Stories about Human Rights from January, 2008
Window on Eurasia writes about a Chechen writer's appeal to his fellow countrymen.
Itching for Eestimaa reports that the number of Estonia's stateless persons continues to decrease.
BBC's Mark Mardell interviews “Kosovo’s premier rapper” Genc Prevlaka.
Asel writes that human rights activists are voicing concerns over the increased number of ungrounded arrests in Kyrgyztsan.
Nasim Fekratْ urges action on the death threats that are addressed to Basir Ahang, 27, an independent journalist who was directly involved in the release of Gabriele Torsello, the Italian journalist, who was kidnapped by Taliban in Helmand province.
Vincent points out that many social networking sites have violated the protection of privacy. For example the fact that spokeo.com can track down hundreds of friends’ online activities via their email accounts is a form of surveillance, probably against the account holders’ will to be left alone.
Lou from Saudi Arabia reports that her country will establish a women's rights group.
Robert Amsterdam posts updates on Mikhail Khodorkovsky's hunger strike in protest against the treatment of jailed former Yukos executive Vasily Alexanyan – here and here.
Perspectives on the new Russia writes about the Russian government's plans to regulate the internet.
In Martinique, Le Blog de Moi doesn't know whether to vomit or dying laughing from some of the online commentary surrounding the European Court of Human Rights’ decision to condemn France [Fr] for refusing to allow homosexual adoption.
Safrang reports on the continuing disturbing developments in the case of Perwiz Kambakhsh, the young Afghan student of journalism who has been sentenced to death by a primary court for propagating “blasphemous” literature.
Blog for a Cause!: The Global Voices Guide of Blog Advocacy explains how activists can use blogs as part of campaigns against injustice around the world. Blogging can help activists in several ways. It is a quick and inexpensive way to create a presence on the Internet, to disseminate information about a cause, and to organize actions to lobby decision-makers.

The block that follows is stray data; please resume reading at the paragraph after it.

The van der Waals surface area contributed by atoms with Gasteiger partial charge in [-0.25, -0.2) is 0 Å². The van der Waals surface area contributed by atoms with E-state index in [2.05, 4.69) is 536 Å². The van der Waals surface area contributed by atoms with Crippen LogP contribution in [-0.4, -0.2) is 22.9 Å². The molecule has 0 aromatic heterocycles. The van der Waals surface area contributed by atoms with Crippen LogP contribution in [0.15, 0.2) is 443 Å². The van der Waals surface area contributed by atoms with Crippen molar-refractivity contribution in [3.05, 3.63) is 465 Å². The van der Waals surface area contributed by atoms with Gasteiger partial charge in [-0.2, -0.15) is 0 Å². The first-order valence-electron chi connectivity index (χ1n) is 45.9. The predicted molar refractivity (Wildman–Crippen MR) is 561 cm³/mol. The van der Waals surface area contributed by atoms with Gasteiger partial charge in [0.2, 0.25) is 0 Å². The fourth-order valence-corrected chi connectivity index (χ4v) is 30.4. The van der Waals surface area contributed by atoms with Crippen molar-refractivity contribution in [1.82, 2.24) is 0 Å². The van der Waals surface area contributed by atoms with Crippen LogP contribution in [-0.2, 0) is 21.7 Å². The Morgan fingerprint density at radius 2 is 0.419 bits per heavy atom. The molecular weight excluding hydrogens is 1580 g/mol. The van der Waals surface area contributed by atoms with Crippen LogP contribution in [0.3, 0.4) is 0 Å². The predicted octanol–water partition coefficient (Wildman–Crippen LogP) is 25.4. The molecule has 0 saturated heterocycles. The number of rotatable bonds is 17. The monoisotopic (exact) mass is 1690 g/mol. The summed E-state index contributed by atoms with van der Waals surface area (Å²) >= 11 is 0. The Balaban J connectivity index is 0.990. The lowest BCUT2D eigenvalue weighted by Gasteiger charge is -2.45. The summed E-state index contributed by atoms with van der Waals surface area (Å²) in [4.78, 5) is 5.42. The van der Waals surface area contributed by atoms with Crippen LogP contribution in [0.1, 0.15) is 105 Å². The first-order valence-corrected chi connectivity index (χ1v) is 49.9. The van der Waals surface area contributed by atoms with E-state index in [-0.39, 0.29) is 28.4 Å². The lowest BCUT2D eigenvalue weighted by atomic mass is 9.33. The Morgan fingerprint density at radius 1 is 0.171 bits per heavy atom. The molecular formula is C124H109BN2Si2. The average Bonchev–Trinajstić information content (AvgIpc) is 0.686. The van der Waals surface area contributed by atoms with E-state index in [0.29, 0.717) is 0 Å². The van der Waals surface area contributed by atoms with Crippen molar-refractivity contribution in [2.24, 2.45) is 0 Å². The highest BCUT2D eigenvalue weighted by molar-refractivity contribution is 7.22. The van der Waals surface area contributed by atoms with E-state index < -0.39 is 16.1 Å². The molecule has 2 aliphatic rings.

Balkanizer comes up with “an argument against the division of Bosnia-Herzegovina.”
Marginalia watches Ploshcha (“The Square”), a film about the March 2006 mass protests in Minsk – “and watching it is a good way to mark Ceauşescu's birthday and Suharto's death” – and muses on freedom in Latvia and the lack of it in Belarus.
Earlier this week the Bahraini Labour Minister Majid Al Alawi was interviewed in the pan-Arab newspaper Asharq Al-Awsat, and in the interview he said that the Gulf was facing an 'Asian tsunami' because Gulf nationals are 'lazy' and 'spoilt' and depend on imported labour to do even simple tasks. He said that that the nearly 17 million foreign workers in the Gulf, mostly Asian, represented 'a danger worse than the atomic bomb or an Israeli attack'. What do Bahraini bloggers think?
Tough questions abound in the Democratic Republic of Congo as bloggers discuss, among other issues, the recent peace agreement in eastern Congo.
Suwash Budathoki, a Nepalese citizen, was arrested in the S. Korean capital Seoul on July 7, 2007 and now struggling to overcome his ill-health in Hwaseong Immigration Detention Center. IBMK has interviewed the desperate migrant.
Sean's Russia Blog writes about different people's ideas of what the cost of living in Moscow is.
Window on Eurasia says that a book by ethnic Azerbaijani author Eduard Bagirov is causing a stir as a best seller throughout the Russian Federation. In particular, notes the blog, Bagirov's books generally examines the “extraordinary difficulties Azerbaijanis and other non-Russians living in the Russian capital now face in trying...
The World Economic Forum´s annual meeting of political and business leaders is taking place between January 23rd and January 27th in Davos, Switzerland. This year, common people can participate in this forum by giving their ideas to make the world a better place and posting it on the YouTube video sharing site.